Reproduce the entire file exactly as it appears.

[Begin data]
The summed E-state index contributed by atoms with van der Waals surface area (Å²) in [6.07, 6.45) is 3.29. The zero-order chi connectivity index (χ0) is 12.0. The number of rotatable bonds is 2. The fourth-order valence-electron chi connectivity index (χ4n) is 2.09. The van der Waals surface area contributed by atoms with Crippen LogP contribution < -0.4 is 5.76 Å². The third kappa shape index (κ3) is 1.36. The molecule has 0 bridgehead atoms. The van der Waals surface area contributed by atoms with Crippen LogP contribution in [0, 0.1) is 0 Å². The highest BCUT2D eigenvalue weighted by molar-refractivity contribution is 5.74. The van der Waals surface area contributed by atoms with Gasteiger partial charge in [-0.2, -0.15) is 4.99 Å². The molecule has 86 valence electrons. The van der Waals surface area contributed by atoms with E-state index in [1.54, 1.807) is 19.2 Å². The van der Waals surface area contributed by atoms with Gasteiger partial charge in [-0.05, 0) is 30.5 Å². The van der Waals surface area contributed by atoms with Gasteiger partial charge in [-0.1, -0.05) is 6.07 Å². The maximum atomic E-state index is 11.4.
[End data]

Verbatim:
The summed E-state index contributed by atoms with van der Waals surface area (Å²) in [6.07, 6.45) is 3.29. The zero-order chi connectivity index (χ0) is 12.0. The number of rotatable bonds is 2. The fourth-order valence-electron chi connectivity index (χ4n) is 2.09. The van der Waals surface area contributed by atoms with Crippen LogP contribution < -0.4 is 5.76 Å². The third kappa shape index (κ3) is 1.36. The molecule has 0 bridgehead atoms. The van der Waals surface area contributed by atoms with Crippen LogP contribution in [0, 0.1) is 0 Å². The highest BCUT2D eigenvalue weighted by molar-refractivity contribution is 5.74. The van der Waals surface area contributed by atoms with Gasteiger partial charge in [-0.2, -0.15) is 4.99 Å². The molecule has 86 valence electrons. The van der Waals surface area contributed by atoms with E-state index in [1.54, 1.807) is 19.2 Å². The van der Waals surface area contributed by atoms with Gasteiger partial charge in [-0.05, 0) is 30.5 Å². The van der Waals surface area contributed by atoms with Gasteiger partial charge in [-0.1, -0.05) is 6.07 Å². The maximum atomic E-state index is 11.4.